Changes to corporate reporting are essential. The question is how quickly can we move to international standards to solve the problem

3 December, 2019

When it comes to corporate reporting, business as usual is not an option. Investors are saying it, companies are saying it, business leaders and their representatives (most notably the World Business Council for Sustainable Development) are saying it. Companies are disclosing many different things and the absence of standards has led to mixed quality and lack of comparability.

Pressing non-financial risks and changing risk profiles drive today’s headlines and the enormous scrutiny of corporate behavior in which we all engage. From cybersecurity and data privacy risks to talent and human capital and, importantly, climate risk and resiliency. Organizations need to provide relevant, reliable, and comparable narrative information and metrics.

The conversation has shifted from why to how companies communicate their progress and prospects in terms of value creation and impact on various stakeholders.

The International Integrated Reporting Council in NYC November 2019


At this critical moment in the conversation, IFAC hosted the International Integrated Reporting Council (IIRC) November meeting in  New York. The IIRC’s umbrella International Integrated Reporting Framework provides the foundation for understanding and communicating value creation. But the conversations that carried from the meeting into the evening also illustrated that, as this space continues to evolve, there is an essential need for consolidation and alignment that can be the platform for globally accepted standards.

Business, investors, regulators, and others demand consensus on the information for which companies will be held accountable. Without this, there will not be a benchmark or equalizer for companies and their stakeholders to evaluate various opportunities and risks and understand short-term versus long-term value trade-offs, and whether the company has a long-term strategy for value creation and positive impact through a resilient business model.

This is not an easy challenge to resolve because the corporate reporting system is viewed from different perspectives depending on one’s profession, background and experiences. Significant variances in terminology and differing expectations from investors, management, and regulators complicate matters.

With many possible ways forward, enhancing corporate reporting in a globally-uniform and coordinated way will be vital to a transition. Working closely with investors, directors, sustainability professionals, and the accountancy profession, the IIRC can be a catalyst for systems change. But we will need to move quickly to shape the system and standards toward achieving the aims of integrated reporting.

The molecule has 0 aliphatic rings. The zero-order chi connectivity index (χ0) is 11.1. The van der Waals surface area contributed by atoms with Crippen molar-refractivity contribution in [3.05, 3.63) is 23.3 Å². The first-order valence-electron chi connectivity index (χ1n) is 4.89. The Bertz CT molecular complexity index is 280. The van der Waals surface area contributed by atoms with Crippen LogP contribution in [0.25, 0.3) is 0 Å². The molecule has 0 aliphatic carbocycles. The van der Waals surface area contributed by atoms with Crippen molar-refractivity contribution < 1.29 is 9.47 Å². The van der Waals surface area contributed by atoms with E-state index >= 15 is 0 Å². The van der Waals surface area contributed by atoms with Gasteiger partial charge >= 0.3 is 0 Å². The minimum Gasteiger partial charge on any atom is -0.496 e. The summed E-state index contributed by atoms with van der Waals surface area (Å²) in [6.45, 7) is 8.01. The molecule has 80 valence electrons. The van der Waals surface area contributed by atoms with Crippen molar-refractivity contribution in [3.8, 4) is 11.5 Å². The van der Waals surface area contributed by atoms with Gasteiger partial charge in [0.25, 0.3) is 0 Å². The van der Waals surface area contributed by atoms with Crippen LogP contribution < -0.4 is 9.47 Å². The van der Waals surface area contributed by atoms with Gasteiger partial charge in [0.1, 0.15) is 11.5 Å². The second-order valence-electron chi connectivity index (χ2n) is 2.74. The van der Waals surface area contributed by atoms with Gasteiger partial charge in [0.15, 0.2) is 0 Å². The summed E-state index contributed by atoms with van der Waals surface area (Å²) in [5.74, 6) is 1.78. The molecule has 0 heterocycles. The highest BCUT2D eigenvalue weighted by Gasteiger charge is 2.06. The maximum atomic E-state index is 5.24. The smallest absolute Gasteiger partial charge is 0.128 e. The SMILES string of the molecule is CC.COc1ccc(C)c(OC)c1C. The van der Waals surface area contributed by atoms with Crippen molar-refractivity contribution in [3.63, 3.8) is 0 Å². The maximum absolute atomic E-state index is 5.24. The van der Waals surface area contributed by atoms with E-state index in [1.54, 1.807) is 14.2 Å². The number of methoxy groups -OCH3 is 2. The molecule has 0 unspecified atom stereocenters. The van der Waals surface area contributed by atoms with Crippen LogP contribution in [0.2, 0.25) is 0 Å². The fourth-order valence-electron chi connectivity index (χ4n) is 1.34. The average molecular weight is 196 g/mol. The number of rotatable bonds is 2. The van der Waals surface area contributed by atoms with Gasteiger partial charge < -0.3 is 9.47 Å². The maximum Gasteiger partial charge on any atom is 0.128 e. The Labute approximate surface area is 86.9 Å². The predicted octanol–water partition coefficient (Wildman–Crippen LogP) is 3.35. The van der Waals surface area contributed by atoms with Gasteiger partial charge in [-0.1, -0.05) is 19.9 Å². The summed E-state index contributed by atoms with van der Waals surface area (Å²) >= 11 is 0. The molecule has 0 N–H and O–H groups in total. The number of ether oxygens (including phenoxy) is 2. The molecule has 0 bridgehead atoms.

Eumedion, the Dutch investor group, has proposed a global standard setter for non-financial reporting. The IFRS Foundation is posited as the natural home given its legitimacy derived from a strong and proven governance structure.

The IFRS might be the right answer, but following the IIRC Council, we need to recognize and agree on some key matters including

  1. Global and unified action is critical:  It is important to prevent regional and jurisdictional measures for capital markets becoming entrenched. Financial reporting needed reliability, consistency and comparability and this was driven through international standards. Something must give in order to achieve a global position that different stakeholders can rally around.
  2. The overall big picture: Agreeing what the corporate reporting system is in its entirety and whom it needs to serve, and with what “products” and “tools”, will help highlight the need for global standards and approaches. Currently, we have many jigsaw pieces with no overall picture and roadmap. ESG does not represent most of the picture; intangible assets largely remain hidden or unexplained. Do the International Integrated Reporting Framework and its 6-capitals value creation model provide the basis for the big picture? Our belief is that it broadly does provide an “umbrella” Framework.
  3. Data is not knowledge: The principles and key concepts of integrated reporting need to form the basis of standards and drive forward the quality of information. Standardized metrics in themselves are not the answer. Companies will always need to think about what is relevant to them and what information is needed to achieve their purpose and objectives.
  4. Integrated thinking in the boardrooms of all companies: Reporting as a compliance exercise detached from how the organization operates will not be a desirable outcome for investors, companies and society. The main point of integrated reporting is to help companies drive change from within.
No alt text provided for this image

Enhancing corporate reporting needs the accountancy profession as a key partner. IFAC CEO, Kevin Dancey, and IIRC Interim CEO, Charlies Tilley, highlight the importance of CFOs and accounting and finance professionals accounting for the business and not just the balance sheet (see the article on shifting the Chief Financial Officer into a “Chief Value Officer.”).

This shift is critical for integrated reporting to become mainstream and standards to meet the needs of capital markets and stakeholders.